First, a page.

Buying real estate at an auction can be a great way to get a valuable property at a good price. However, you need to avoid some common mistakes when you first start participating in auctions to maximize your chances of getting the best properties out there.
The following are seven things you shouldn't do when bidding on a property at a real estate auction.
Being unaware of the clearance rate of the auction in question
The clearance rate is a figure that helps you understand how well properties have been selling at the particular auction you're buying at. This figure is a percentage, and it indicates whether there is a buyer's market or seller's market in place at the auction.
A lower clearance rate is good for you as a buyer. Lower clearance rates mean properties are selling at lower prices.
Failing to do any research in advance
The more prepared you are, the better you'll do at a real estate auction. It's important to learn as much as you can before you participate in an auction for the first time. Learn how the auction process works. Also, you should learn any auction terms and research the real estate market before the auction.
Being unaware of title status
A title search is essential before you purchase a property. It's not uncommon for properties without clean titles to be sold at auctions. If you buy a property without a clean title, you might end up having to pay off liens or other expenses, so you'll want to be aware of this before you buy.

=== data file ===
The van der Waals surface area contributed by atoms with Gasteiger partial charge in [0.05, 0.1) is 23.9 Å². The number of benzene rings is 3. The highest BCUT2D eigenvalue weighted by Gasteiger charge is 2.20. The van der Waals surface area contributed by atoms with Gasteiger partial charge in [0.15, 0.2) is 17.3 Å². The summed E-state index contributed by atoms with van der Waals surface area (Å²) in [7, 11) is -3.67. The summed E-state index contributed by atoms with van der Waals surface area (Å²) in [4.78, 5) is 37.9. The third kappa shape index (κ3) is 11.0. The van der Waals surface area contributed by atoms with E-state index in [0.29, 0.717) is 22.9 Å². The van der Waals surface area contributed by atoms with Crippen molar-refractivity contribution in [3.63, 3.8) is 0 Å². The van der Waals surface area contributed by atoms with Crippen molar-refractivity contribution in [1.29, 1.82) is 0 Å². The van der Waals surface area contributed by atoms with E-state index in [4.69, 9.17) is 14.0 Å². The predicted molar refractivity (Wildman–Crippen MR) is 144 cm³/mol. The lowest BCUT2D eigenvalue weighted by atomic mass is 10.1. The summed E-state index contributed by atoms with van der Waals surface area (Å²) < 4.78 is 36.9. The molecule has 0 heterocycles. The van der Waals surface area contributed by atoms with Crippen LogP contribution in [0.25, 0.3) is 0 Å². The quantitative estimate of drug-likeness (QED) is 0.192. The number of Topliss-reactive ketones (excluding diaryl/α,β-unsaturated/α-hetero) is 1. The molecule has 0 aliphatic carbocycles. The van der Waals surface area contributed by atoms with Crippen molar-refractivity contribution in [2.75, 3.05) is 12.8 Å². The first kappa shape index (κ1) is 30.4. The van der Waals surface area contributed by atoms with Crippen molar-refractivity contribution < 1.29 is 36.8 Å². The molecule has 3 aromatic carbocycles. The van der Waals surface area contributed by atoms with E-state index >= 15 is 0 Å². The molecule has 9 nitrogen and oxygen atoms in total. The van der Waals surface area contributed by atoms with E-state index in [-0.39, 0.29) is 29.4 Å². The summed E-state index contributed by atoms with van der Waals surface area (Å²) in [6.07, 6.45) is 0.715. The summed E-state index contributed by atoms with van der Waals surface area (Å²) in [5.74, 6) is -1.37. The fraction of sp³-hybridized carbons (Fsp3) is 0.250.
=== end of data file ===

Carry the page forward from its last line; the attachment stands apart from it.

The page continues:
Assuming you can get more financing than you can
You need to work out financing details before you bid on a property at an auction. Don't assume that you can get more financing than you've already secured. You may face penalties if you are unable to get enough financing to buy a property after you've won an auction.
Showing hesitation when bidding
It's important to be confident when you bid on a property. When you show hesitation, other buyers sense that you are uneasy with the price and are probably not going to go much higher.
Not having a bidding strategy in place
In addition to researching the market and the auction process, you should also do some research on bidding strategies. Put some thought into which bidding strategy will be best for you.
Some buyers find that they prefer to wait until close to the end of an auction to start bidding. This could surprise the lead bidder and provide an advantage in this way. Other buyers prefer to get in the bidding early on to control the auction and quickly drive up the price to knock out some other bidders.
Giving out too much information about yourself
Don't give any more information than you need to at an auction. You don't have to provide information to auctioneers, sellers, or other bidders about your price range or past auction experience. Keep things to yourself to make it as hard as possible for others to anticipate your moves.